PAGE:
Even as a growing number of colleges in the US are becoming test-optional, in most cases, SAT and ACT scores are necessary in order to be competitive in the college admissions process. While a perfect standardized test score isn’t a ticket to a best-fit college, it is one of the many components that admissions officers consider, so it’s in a student’s best interest to perform well.
In order to have a competitive SAT or ACT score, preparation and planning is necessary. It’s rare that a student will be able to ace a standardized test on the first try with minimal preparation beforehand, so it’s important for students and parents to understand the admissions process and what needs to be done in order to create an effective standardized test prep strategy.
As with anything in college admissions, starting early is crucial. Standardized tests are marathons, not sprints. Students should take at least one practice test by the spring of sophomore year in order to become familiar with the testing format, material, and the mental exercise that can come with such a long test.
With the changes coming to the SAT in 2016, high school freshmen and sophomores especially need to be aware of how the new test will affect them and prepare early accordingly. There are bound to be growing pains with this new test, so it’s essential that students’ start preparing early in order to effectively assess their performance and test-prep needs.
Choose the Best-Fit Test
Just like in choosing the best-fit colleges to apply to, it’s crucial for students and counselors to identify and prepare for the best-fit test. While each test may seem very similar on the surface, they’re actually very different in format, scoring, timing, and content.
Become familiar with the similarities and differences in each test, and how each may play into a student’s strengths. For example, the ACT offers a science section, so if basic scientific reasoning is difficult for a student, it might be best to consider taking the SAT.
The only way to know for sure which test is right for a student, however, is to take a practice test for each and determine which might be a better fit.
Taking practice tests under timed, test-like conditions not only prepares students for what to expect, they can also be used to gauge a student’s strengths and weaknesses in certain subject areas. This is critical for developing an effective test-prep strategy.
By knowing what material a student is struggling with, he or she can seek out help from appropriate instructors or tutors in order to improve. Depending on how weak a student may be in a particular skill or subject area, an assessment can also give families an idea of how long they need to prepare – whether it’s just a few weeks to master a section, or a month or two to build a stronger academic foundation in a problem area.
After assessing the student’s abilities and practice test results, families should consult their student’s college counselor to set score goals. Depending on where the student is interested in going to college, a counselor can suggest a score range that the student should fall within. This is critical, as setting a solid score goal will give the student and any tutors or instructors a solid foundation upon which to build a test-prep timeline.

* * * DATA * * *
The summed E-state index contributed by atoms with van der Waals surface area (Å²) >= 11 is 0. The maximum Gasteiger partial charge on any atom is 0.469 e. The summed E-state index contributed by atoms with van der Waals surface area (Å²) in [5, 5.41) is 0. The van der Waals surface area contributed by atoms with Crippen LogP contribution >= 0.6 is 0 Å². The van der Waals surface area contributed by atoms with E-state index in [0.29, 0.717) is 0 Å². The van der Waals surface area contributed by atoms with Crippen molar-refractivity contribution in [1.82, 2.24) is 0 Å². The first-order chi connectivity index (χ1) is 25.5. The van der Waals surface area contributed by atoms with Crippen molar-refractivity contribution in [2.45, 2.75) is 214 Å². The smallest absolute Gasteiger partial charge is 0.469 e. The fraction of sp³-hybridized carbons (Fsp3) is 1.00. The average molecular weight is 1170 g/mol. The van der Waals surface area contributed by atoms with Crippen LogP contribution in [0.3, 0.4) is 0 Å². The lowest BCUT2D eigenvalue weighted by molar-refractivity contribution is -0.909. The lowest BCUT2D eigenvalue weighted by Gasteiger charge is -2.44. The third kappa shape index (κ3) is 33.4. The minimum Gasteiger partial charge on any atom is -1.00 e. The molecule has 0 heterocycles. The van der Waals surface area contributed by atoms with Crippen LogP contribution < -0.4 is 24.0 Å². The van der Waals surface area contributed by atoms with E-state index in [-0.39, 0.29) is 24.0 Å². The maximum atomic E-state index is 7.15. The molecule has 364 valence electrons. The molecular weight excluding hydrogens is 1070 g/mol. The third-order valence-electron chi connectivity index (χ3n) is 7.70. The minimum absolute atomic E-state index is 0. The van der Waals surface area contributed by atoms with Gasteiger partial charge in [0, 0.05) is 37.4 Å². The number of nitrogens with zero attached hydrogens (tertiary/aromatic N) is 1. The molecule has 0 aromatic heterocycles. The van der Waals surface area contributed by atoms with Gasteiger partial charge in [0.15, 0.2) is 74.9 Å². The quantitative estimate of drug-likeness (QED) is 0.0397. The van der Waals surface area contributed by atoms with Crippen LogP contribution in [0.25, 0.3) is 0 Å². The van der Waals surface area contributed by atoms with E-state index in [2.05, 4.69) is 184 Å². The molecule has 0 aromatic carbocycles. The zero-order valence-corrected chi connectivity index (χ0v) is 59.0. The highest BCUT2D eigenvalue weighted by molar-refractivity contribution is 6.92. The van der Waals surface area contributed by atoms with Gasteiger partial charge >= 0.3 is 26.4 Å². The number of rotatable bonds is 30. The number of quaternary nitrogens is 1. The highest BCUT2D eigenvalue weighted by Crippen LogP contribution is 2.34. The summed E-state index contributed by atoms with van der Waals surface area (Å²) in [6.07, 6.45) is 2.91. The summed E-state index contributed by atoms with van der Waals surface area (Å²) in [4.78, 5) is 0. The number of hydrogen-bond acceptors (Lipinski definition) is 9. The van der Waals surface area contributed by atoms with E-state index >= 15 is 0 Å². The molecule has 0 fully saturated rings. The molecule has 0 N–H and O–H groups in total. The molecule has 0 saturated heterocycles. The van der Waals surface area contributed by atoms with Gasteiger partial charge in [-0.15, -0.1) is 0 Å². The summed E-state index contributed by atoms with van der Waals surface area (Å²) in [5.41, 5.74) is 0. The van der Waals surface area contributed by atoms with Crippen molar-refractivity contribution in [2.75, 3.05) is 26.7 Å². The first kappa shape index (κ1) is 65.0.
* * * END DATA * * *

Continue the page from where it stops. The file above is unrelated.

Within that score goal, also set mini-score goals for each section. For example, a student may have an almost perfect score in math, but a poor score in critical reading. By setting a goal to maintain the math score, but improve the critical reading score by a set number of points, a student will have a better idea of what he or she needs to do to improve.
Develop a Timeline
All of the previous steps lead to the ultimate strategy: Developing a timeline. If a student is planning on taking the November SAT, but is struggling with math material, a month might not be a sufficient amount of time toprepare and improve. Students should plan to take eight practice tests under timed conditions before sitting for the real test. Cramming all of that into a short month can leave a student feeling drained and burnt out.
Space out practice tests and test-prep sessions, so students are learning and improving, but not interfering with their regular course work. Consider developing a timeline that gives your student at least two to three months to prepare and practice. Again, test prep is not a sprint – take time and be strategic.
Adjust If Scores Fall Short
Sometimes even after all the preparing, practicing, and studying, students can still fall short of their score goals. That’s ok! If this happens, examine the score report to see where your student may have struggled and adjust your test-prep timeline and strategy to meet those needs. If it was an issue of not having enough time to finish, focus on test-taking strategies that can help maximize his or her time on the test. If he or she continued to struggle in previous problem areas, find new ways to study the material or seek the help of an experienced tutor.